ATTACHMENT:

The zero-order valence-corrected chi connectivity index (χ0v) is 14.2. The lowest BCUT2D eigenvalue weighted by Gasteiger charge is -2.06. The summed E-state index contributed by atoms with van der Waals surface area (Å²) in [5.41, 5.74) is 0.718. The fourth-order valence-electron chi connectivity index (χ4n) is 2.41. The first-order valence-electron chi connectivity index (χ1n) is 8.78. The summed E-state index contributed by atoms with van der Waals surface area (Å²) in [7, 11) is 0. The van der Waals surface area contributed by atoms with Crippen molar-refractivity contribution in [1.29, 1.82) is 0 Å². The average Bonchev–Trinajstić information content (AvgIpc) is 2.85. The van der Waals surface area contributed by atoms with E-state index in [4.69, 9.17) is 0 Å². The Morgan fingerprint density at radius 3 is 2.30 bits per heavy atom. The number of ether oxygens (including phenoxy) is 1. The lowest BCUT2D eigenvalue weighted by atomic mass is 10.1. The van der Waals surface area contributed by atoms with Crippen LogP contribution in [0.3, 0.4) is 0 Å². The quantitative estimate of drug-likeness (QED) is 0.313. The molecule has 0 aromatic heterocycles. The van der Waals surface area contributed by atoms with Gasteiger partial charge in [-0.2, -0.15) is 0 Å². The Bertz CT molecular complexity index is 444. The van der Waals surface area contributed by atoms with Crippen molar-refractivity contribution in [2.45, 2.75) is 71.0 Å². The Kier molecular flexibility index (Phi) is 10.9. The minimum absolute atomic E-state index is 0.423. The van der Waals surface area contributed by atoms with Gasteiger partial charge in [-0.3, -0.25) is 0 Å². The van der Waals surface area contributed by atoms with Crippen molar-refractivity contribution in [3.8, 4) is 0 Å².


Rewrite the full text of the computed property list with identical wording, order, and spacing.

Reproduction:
The zero-order valence-corrected chi connectivity index (χ0v) is 14.2. The lowest BCUT2D eigenvalue weighted by Gasteiger charge is -2.06. The summed E-state index contributed by atoms with van der Waals surface area (Å²) in [5.41, 5.74) is 0.718. The fourth-order valence-electron chi connectivity index (χ4n) is 2.41. The first-order valence-electron chi connectivity index (χ1n) is 8.78. The summed E-state index contributed by atoms with van der Waals surface area (Å²) in [7, 11) is 0. The van der Waals surface area contributed by atoms with Crippen molar-refractivity contribution in [1.29, 1.82) is 0 Å². The average Bonchev–Trinajstić information content (AvgIpc) is 2.85. The van der Waals surface area contributed by atoms with E-state index in [4.69, 9.17) is 0 Å². The Morgan fingerprint density at radius 3 is 2.30 bits per heavy atom. The number of ether oxygens (including phenoxy) is 1. The lowest BCUT2D eigenvalue weighted by atomic mass is 10.1. The van der Waals surface area contributed by atoms with Crippen LogP contribution in [0.3, 0.4) is 0 Å². The quantitative estimate of drug-likeness (QED) is 0.313. The molecule has 0 aromatic heterocycles. The van der Waals surface area contributed by atoms with Gasteiger partial charge in [-0.2, -0.15) is 0 Å². The Bertz CT molecular complexity index is 444. The van der Waals surface area contributed by atoms with Crippen molar-refractivity contribution in [2.45, 2.75) is 71.0 Å². The Kier molecular flexibility index (Phi) is 10.9. The minimum absolute atomic E-state index is 0.423. The van der Waals surface area contributed by atoms with Gasteiger partial charge in [-0.3, -0.25) is 0 Å². The van der Waals surface area contributed by atoms with Crippen molar-refractivity contribution in [3.8, 4) is 0 Å².